With roots in Syracuse, NY and New Orleans, LA, Truth Speaker often uses his young life experiences and the current plight of his community as a means to express himself. His message explores issues of poverty, social inequality or just music to vibe and turn up to, all while staying true to himself and leaving the listener with a positive message.

His professional career in music began at the age of 14 performing at venues such as the New York State Fair where he made history opening up for Nas on the first ever Hip Hop Day, The Jacob Javits Center NYC and the United Nations.

Creative and charismatic, Truth Speaker the artist remains humble, hungry and driven to leave his mark on today’s music industry. Despite his youth, his mission to constantly push the boundaries of modern artistry combined with his unique voice and remarkable talent makes him a force to be reckoned with.

Danielle Ponder

Singer – Sunday, July 18 | 1:30pm

Ponder is an empowering American soul singer. In 2018, after five years as a public defender, she made the gutsy decision to quit and pursue her No.1 passion – music. Now she’s going full-force with music and has the undeniable star-power to do so.

Sparkle Anthony

Spiritual Guide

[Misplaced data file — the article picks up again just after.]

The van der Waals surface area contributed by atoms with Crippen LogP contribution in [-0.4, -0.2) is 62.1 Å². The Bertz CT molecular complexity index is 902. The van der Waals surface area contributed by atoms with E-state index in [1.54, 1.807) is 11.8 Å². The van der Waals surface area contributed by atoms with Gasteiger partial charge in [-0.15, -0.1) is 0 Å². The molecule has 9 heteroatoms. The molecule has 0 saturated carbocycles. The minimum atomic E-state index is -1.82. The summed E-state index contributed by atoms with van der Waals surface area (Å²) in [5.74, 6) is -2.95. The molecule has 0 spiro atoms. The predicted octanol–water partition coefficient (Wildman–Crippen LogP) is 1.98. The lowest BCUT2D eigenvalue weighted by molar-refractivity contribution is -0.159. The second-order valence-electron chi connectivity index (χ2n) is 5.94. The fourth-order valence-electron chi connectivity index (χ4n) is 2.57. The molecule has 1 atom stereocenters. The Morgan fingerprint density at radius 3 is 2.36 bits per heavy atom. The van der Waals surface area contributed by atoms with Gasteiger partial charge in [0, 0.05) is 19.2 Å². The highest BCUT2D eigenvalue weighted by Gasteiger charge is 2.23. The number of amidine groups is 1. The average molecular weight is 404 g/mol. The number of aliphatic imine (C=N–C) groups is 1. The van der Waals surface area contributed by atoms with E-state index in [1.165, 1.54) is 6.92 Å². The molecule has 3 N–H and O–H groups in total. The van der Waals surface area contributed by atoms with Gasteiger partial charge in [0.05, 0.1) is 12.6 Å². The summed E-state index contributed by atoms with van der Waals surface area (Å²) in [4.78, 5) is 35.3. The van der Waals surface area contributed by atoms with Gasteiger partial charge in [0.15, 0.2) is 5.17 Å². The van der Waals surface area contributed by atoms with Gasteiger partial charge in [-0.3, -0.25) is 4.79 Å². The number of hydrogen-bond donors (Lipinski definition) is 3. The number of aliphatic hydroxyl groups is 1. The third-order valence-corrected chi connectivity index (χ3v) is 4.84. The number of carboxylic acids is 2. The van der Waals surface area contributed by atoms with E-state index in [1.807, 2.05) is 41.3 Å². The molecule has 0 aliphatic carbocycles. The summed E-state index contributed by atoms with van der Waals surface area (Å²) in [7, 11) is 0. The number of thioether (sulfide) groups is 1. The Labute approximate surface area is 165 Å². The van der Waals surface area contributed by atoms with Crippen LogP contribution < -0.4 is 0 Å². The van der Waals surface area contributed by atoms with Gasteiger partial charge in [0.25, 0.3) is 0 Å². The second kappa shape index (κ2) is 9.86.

Sparkle Anthony is an active member of Citizen Action of New York, advocating for better community-school relations, diversity in staffing, and more equity and inclusion in the Utica School District. She is also a regular volunteer at Hope House and she is on the advisory board of the Uptown Theatre, and serves on the Board of Directors of ‘For the Good, Inc.’ and Rebuilding the Village, Inc. Sparkle’s keen interest in the multi-racial, multi-ethnic, immigrant and refugee populations in Utica has led her to be a regular volunteer at the Midtown Utica Community Center (MUCC).

Sparkle is running for Member-at-Large on the Utica Common Council.

Hilda M. Jordan


Hilda M. Jordan is a first-generation Afro-Latina immigrant who was raised by a single mother in Utica, NY and joined the fight for racial justice and social equity in education as a high school student at Thomas R. Proctor High School. Motivated by the barriers of inaccurate stereotypes and questions of racial categories, Hilda went on to pursue a degree in Philosophy and African American from Harvard University.